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History Brief: Dust Pneumonia and Dust Storm Preparations

November 9, 2019

One of the worst health conditions from the
Dust Bowl era was dust pneumonia. What was dust pneumonia? What methods did Dust Bowl residents use to
try and combat the encroaching dust? During the 1930s, when the Great Plains region
was being plagued by a drought and ravaged by dust storms, a new physical ailment emerged. It was known as dust pneumonia, and it was
caused by breathing in dust from the air. Dirt would fill the lungs and cause coughing,
tightness of the chest, labored breathing, and shortness of breath. Children and the elderly were affected the
most, with deaths being common. Many were hospitalized because of this condition,
but it is difficult to tell exact numbers because medical records from the era were
either not kept, or not well preserved. Those who lived in the Dust Bowl tried many
methods to combat the dust and keep themselves healthy. Parents would have their children sleep with
sheets over their beds, like a tent, to reduce the amount of dust they inhaled during their
sleep. Dust masks and wet cloths over the mouth were
other methods that some used to try and prevent dust inhalation. Additionally, goggles were sometimes worn
to keep blowing dust out of the eyes. Housewives made many efforts to keep the dirt
and dust out of the home. Sometimes these activities were as simple
as constantly sweeping the floors. Other methods were more significant, such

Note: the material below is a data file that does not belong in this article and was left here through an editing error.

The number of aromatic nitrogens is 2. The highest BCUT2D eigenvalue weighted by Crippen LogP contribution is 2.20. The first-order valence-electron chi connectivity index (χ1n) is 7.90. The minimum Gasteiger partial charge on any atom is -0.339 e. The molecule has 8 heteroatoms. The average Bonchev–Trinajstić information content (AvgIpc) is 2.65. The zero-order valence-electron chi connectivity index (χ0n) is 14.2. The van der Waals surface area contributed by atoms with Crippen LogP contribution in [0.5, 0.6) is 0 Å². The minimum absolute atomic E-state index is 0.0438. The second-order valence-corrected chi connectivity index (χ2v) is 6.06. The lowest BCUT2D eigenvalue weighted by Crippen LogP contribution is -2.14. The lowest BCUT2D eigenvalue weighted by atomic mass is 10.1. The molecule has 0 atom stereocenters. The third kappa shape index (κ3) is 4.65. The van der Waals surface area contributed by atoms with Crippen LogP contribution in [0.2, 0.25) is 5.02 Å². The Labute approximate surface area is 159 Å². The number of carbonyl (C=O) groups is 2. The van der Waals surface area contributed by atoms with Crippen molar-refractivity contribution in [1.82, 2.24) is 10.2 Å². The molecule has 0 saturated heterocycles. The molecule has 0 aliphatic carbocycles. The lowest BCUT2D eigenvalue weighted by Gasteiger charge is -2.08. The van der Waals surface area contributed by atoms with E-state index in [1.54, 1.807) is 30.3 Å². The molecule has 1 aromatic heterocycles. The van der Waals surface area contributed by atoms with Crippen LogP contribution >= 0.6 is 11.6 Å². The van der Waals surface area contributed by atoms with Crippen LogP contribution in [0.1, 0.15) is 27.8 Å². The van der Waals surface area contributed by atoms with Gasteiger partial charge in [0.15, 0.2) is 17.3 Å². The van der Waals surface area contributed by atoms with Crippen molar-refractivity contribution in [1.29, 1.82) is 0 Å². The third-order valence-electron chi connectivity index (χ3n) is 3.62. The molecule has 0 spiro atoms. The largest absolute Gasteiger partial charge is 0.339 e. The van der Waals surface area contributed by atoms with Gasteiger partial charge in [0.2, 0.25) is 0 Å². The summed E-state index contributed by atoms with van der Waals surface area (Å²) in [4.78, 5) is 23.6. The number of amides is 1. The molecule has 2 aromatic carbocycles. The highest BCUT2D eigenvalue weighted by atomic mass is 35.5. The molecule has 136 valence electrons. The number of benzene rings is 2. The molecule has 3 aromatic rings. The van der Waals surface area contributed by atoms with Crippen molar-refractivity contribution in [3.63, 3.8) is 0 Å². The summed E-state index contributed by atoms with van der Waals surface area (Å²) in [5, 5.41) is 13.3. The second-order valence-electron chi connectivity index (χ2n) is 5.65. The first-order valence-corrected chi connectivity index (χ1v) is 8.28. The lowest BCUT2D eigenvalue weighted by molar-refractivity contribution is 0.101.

as tacking bed sheets in front of doors and windows, wetting them down in an effort to
keep out as much dust as possible. They also used strips of cloth, soaked in
a paste made of flour and water, to insulate the outer edges of windows, trying to seal
them shut. While humans could take these measures, animals
were not so lucky. Cattle and other livestock had little shelter
and nowhere to run from the dust storms. Many families were forced to watch helplessly
as their animals died from dust inhalation. No livestock meant no meat, eggs, milk, or
other dairy products, which only added more hardship to their lives. The dust was everywhere. Residents of the Dust Bowl region lived in
it, breathed it, slept in it, and even ate it (many Dust Bowl survivors testify that
they could feel the gritty dirt in their food). There was no escaping it. The measures mentioned above helped reduce
the dust some, but it was a constant presence in their lives.


  • Reply MMDFULL May 20, 2017 at 1:36 am

    This kinda remind me the roofs made of asbestos, some kids from today are really lucky

  • Reply MAGA ZOG June 13, 2017 at 1:30 am

    I know how it feels. I once almost died from this. When I was in deck division in the submarine navy they had me grind off the asbestos glue down to the metal which held in place flooring tiles. I didn't get a respirator. My supervisor thought it was all a rouse. I almost died.

  • Reply TheSnowyOwl 9455 May 6, 2018 at 12:30 am

    Great video, thxx!

  • Reply Ahriana Tom February 14, 2019 at 2:36 pm

    This helped me in class, thanks a lot

  • Reply Victoria St. Clair March 20, 2019 at 5:26 pm

    this really helped me in class i had to write about the black blizzard dust bowl storm thx (thanks)

  • Reply Alexander Koterba October 9, 2019 at 5:25 pm

    So sad

  • Reply Cheyenne Close October 10, 2019 at 5:27 pm


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